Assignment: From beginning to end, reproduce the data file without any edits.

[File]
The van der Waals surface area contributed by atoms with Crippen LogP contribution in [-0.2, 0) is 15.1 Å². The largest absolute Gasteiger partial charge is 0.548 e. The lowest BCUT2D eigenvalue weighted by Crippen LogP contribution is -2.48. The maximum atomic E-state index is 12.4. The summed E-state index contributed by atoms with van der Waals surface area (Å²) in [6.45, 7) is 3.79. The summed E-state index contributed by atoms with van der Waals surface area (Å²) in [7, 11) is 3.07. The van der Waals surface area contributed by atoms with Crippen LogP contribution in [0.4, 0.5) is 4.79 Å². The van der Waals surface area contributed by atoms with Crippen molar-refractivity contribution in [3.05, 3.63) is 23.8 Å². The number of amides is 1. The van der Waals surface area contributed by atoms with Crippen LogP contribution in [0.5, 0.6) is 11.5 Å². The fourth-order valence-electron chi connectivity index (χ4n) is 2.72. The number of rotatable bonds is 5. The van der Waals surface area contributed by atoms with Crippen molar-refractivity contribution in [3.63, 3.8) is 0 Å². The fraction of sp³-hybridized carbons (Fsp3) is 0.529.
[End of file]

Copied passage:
The van der Waals surface area contributed by atoms with Crippen LogP contribution in [-0.2, 0) is 15.1 Å². The largest absolute Gasteiger partial charge is 0.548 e. The lowest BCUT2D eigenvalue weighted by Crippen LogP contribution is -2.48. The maximum atomic E-state index is 12.4. The summed E-state index contributed by atoms with van der Waals surface area (Å²) in [6.45, 7) is 3.79. The summed E-state index contributed by atoms with van der Waals surface area (Å²) in [7, 11) is 3.07. The van der Waals surface area contributed by atoms with Crippen LogP contribution in [0.4, 0.5) is 4.79 Å². The van der Waals surface area contributed by atoms with Crippen molar-refractivity contribution in [3.05, 3.63) is 23.8 Å². The number of amides is 1. The van der Waals surface area contributed by atoms with Crippen LogP contribution in [0.5, 0.6) is 11.5 Å². The fourth-order valence-electron chi connectivity index (χ4n) is 2.72. The number of rotatable bonds is 5. The van der Waals surface area contributed by atoms with Crippen molar-refractivity contribution in [3.63, 3.8) is 0 Å². The fraction of sp³-hybridized carbons (Fsp3) is 0.529.